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Frequently Asked Questions

Contemplative practices come from practices and traditions all over the world. Although the practices vary widely they have a few things in common. For instance, they all cultivate a first-person focus that emphasizes direct experience, even when the subject is a complex idea or situation. Contemplation places us at the heart of our own education, helping us discover greater purpose, meaning and values.

Contemplative methods act as a reminder to connect to what we find most meaningful. Consistent practice helps to quiet our minds in the midst of action and distraction, a valuable tool in a world that is increasingly fragile, volatile and overstressed. Recent research confirms that contemplative practices can develop capacities for deep concentration, greater empathy, improved focus and attention, reduced stress, enhanced creativity, and better communication skills.

Contemplative practices include various forms of meditation, focused thought, time in nature, writing, artistic expression and creative movement.

Some people find that active, physical practices, like yoga or tai chi work best for them. Others find nourishment in still and silent practices like mindfulness meditation. Rituals rooted in religious or cultural traditions are also beneficial and soothing to the soul. Not all practices are done in solitude – groups and communities can engage in practices that support reflection in a social context.

We encourage you to discover for yourself how contemplative practice, in any form, can enrich your life and work.

We use contemplation as a general, broad category description of first-person practices. Meditation is one among many practices.

We are fortunate to live in a time when a wide variety of study and resources are available. Follow your instincts and explore one or two practices that you find intellectually interesting, creatively stimulating, and spiritually comfortable.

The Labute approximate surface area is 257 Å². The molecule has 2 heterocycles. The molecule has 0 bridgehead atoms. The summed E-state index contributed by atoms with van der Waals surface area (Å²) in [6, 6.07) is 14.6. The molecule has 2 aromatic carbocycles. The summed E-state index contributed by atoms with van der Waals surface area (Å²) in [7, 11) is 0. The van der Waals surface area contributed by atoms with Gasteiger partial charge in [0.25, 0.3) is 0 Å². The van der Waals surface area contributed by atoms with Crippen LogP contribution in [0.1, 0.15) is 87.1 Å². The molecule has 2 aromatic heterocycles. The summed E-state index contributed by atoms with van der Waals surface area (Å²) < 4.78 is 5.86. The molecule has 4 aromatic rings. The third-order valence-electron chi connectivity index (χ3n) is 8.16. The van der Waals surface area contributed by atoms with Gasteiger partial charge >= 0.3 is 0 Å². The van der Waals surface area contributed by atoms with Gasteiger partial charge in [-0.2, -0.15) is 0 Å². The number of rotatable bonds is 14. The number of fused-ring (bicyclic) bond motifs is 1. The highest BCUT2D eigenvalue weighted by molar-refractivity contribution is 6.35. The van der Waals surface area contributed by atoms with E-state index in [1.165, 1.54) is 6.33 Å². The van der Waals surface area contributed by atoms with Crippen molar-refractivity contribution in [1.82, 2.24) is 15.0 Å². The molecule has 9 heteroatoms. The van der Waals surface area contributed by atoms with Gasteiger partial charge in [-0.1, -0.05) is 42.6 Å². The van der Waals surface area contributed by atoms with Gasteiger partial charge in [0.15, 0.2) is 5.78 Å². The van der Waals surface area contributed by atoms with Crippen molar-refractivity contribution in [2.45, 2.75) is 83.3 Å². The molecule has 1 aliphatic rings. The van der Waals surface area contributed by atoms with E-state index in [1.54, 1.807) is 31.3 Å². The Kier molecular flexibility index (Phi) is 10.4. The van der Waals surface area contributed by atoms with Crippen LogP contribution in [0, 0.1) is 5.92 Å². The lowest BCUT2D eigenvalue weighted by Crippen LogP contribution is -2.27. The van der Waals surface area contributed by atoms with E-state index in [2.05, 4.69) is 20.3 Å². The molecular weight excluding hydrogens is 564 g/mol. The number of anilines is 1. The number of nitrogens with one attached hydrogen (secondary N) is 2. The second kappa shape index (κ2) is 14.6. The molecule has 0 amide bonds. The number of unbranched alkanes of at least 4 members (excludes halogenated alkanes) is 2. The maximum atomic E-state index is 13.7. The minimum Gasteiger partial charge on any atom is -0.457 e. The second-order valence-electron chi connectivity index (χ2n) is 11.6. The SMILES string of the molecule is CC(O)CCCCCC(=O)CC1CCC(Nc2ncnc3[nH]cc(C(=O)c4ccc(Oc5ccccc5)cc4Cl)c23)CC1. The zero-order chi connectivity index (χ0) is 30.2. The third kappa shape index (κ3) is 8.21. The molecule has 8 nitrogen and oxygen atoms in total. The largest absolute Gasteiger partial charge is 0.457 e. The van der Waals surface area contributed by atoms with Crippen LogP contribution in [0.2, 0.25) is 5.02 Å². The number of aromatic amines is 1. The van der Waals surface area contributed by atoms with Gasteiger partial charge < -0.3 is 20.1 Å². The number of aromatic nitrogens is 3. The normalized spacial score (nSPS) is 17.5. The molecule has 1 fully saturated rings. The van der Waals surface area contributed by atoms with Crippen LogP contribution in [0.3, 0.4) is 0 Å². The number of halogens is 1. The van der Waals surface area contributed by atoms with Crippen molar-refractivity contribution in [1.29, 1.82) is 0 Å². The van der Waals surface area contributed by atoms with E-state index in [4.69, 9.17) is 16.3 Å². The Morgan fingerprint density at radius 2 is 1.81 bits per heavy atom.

If you are not sure how to begin, it may be helpful to explore several traditions. You may also want to locate a qualified teacher or spiritual advisor whom you trust.

Contemplative practices are not always peaceful and stress-free. In fact, while some may be more gentle and others more rigorous, all practices are intended to be somewhat challenging. Learning often happens through coping with difficulties, and the contemplative path can be intense, radically transforming your sense of self and identity.

While this could be a largely peaceful and pleasant process, it is quite common to experience periodic ups and downs, and most contemplative traditions recognize that difficult periods may need to be worked through. While books and the Internet do provide a lot of helpful information, it can be especially helpful to have someone to talk to — a teacher, spiritual advisor, counselor or other guide — for individualized instruction or support.

If you have deeper questions than is covered by the information provided, or if you need personal guidance with your practice, it may be helpful to schedule a session with a qualified teacher or spiritual advisor whom you trust.

"What you struggle with today you will look back upon in sweet nostalgia."

~ Gaia